TRUSTED NEWS LEADER FOR COTTONWOOD, CAMP VERDE & THE VERDE VALLEY
Sat, March 28

Unisource, Verde Valley Fire District train for natural gas emergencies

The Verde Valley Fire District has teamed with UniSource Energy Services to train for natural gas related emergencies.  Photo courtesy VVFD

The Verde Valley Fire District has teamed with UniSource Energy Services to train for natural gas related emergencies. Photo courtesy VVFD

COTTONWOOD – UniSource Energy Services (UES) and the Verde Valley Fire District (VVFD) recently partnered to train for natural gas related emergencies.

UES Service Supervisor Rob Justus reached out to VVFD and asked to conduct the joint training exercises.

“We immediately took advantage of his offer. Our Training Captain, Dustin Chambliss, and Mr. Justus created simulations of real gas emergencies to create exercises that provided valuable learning opportunities for the entire Fire District and Unisource field employees,” said Verde Valley Fire District Fire Chief Nazih Hazime. “This type of training doesn’t come around very often, and when it does, you what to get the most out of it.”

Securing utilities at the scene of an emergency situation is a top priority for public and first responder safety, Hazime said.

“Training with VVFD personnel allows us to learn about each other’s emergency procedures, which should allow us to work more efficiently and more safely in the event of a real emergency,” said UES District Manager Hector Riojas. “We already share a commitment to public safety and serving the community, and VVFD is an excellent training partner.”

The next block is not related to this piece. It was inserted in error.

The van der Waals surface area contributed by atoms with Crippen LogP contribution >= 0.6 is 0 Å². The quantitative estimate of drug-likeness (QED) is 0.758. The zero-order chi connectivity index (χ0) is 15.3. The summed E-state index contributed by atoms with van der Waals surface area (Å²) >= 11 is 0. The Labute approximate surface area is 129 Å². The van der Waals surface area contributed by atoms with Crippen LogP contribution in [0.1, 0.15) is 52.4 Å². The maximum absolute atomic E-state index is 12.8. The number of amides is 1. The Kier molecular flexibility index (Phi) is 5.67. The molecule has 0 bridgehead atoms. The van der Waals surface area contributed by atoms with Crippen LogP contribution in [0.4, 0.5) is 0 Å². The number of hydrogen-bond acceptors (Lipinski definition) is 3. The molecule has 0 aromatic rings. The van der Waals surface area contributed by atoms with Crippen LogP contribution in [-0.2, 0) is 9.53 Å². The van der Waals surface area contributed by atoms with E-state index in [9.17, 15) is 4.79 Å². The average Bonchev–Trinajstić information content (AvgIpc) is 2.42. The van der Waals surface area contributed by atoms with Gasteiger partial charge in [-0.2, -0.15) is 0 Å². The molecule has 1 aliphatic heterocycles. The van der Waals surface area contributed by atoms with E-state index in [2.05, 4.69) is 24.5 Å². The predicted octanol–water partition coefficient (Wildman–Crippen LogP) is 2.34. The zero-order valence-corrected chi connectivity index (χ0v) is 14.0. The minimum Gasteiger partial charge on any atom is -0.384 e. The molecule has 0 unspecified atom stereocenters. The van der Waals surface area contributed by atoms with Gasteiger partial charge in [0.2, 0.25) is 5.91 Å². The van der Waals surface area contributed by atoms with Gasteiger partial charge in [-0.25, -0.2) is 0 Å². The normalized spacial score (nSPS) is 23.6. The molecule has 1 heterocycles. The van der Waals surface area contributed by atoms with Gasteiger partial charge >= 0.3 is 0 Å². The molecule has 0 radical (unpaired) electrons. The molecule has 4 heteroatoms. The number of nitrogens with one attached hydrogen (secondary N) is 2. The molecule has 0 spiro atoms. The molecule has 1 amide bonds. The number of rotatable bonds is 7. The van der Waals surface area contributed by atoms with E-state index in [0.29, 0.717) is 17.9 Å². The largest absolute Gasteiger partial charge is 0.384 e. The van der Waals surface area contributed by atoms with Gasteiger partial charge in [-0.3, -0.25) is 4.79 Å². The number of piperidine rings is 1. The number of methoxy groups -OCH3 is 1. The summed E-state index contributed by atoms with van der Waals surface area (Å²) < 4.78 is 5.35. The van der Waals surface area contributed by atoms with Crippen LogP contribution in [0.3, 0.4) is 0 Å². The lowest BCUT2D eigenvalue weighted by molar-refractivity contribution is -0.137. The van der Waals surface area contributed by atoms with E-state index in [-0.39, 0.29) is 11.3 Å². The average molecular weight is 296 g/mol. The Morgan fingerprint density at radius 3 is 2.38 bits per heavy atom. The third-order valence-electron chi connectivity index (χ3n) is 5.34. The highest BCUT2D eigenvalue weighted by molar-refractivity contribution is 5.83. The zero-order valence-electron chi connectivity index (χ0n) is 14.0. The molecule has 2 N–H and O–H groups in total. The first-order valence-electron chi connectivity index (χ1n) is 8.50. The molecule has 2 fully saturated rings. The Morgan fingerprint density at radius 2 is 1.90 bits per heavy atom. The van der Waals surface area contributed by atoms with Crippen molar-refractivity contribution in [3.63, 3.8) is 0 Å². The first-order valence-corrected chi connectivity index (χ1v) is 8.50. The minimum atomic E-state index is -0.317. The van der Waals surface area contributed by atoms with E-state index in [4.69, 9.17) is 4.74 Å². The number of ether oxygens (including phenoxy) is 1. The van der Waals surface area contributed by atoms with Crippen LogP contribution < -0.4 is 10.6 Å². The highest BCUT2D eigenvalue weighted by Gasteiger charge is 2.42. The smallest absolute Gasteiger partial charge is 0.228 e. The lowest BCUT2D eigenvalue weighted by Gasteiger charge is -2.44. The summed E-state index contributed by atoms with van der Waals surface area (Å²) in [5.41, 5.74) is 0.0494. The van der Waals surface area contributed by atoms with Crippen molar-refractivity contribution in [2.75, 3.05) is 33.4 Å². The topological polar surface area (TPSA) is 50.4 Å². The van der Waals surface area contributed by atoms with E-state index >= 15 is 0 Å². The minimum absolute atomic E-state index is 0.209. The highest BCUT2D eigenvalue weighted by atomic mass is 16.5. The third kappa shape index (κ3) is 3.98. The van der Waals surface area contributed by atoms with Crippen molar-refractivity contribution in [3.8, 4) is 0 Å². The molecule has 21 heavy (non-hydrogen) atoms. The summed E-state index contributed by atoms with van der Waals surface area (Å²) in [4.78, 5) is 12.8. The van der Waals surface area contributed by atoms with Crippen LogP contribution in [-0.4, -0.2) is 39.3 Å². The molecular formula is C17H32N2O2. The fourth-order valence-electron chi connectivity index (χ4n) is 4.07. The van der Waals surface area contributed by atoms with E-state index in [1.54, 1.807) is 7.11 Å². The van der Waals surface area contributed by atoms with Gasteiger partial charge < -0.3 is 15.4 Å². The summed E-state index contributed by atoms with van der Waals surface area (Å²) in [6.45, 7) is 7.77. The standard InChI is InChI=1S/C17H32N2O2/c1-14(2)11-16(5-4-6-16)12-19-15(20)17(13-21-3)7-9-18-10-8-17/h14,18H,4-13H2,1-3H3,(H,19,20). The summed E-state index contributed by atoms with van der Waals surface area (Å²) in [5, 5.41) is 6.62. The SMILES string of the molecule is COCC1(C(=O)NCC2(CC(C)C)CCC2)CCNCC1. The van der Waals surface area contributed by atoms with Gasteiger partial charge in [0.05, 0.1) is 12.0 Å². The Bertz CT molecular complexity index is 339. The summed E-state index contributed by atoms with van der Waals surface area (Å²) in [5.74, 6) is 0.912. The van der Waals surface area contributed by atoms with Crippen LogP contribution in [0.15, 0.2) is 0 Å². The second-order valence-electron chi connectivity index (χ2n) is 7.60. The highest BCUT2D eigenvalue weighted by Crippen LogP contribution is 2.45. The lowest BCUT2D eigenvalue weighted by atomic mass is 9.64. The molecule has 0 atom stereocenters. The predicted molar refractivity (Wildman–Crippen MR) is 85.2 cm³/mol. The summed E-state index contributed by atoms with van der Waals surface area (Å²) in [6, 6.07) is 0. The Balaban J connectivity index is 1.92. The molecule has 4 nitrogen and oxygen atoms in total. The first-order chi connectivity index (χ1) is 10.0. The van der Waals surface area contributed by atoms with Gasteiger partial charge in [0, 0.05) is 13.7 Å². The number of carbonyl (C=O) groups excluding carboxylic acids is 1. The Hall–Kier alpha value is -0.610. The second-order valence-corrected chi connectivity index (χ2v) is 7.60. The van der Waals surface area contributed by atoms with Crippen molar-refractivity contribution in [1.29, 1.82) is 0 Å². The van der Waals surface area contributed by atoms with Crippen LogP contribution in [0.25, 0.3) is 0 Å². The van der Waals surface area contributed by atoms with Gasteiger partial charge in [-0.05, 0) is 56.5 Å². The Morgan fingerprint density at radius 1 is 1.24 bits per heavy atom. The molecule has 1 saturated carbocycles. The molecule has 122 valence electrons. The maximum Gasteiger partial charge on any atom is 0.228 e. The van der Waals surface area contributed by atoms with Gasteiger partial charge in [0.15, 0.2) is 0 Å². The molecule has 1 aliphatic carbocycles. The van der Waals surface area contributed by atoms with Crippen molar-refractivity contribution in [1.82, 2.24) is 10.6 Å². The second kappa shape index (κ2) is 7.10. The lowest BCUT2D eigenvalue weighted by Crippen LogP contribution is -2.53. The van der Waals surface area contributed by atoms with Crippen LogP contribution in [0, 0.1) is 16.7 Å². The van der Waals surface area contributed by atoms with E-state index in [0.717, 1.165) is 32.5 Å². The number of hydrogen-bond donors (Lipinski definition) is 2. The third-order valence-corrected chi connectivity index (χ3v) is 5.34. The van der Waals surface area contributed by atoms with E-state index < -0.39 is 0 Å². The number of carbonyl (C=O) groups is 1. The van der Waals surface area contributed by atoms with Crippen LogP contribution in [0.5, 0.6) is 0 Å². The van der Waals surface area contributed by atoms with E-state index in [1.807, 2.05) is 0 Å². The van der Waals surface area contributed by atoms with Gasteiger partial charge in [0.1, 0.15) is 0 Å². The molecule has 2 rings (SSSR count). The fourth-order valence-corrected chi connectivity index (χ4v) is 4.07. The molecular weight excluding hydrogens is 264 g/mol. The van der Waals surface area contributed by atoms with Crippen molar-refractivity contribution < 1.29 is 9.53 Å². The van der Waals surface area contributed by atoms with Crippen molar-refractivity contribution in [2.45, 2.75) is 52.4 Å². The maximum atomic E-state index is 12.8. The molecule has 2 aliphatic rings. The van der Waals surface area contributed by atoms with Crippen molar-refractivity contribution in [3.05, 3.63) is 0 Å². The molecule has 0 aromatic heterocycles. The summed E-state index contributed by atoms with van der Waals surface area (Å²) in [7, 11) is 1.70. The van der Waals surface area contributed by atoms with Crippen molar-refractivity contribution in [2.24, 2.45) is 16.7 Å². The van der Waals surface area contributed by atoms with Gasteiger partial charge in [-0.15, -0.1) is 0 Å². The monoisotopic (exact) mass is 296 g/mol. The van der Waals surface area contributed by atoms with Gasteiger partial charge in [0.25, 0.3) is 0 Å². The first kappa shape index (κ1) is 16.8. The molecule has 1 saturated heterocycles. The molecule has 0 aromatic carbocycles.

With such training, firefighters learn how to mitigate real natural gas leaks and fires by working directly with UES employees and becoming familiar with the utility’s specialized equipment.

“We are very fortunate to have Unisource as a partner and we very much appreciate their wiliness to be proactive in training together,” Hazime said. “A reminder to our residents and property owners, if you smell gas of any kind call 9-1-1 and let the professionals handle the emergency and keep you and your families safe.”

Although most emergency calls end without injury or property damage, Hazime advises the public to be aware of the warning signs of a natural gas leak, which include the smell of rotten eggs; a hissing or roaring sound; dirt blowing or spraying into the air; continual bubbling in water; and plants dead or dying for no apparent reason.

If you suspect a natural gas leak, do not use fire or electricity. Go far away from the area and do not return until safety officials say it is safe to do so. Call 911.

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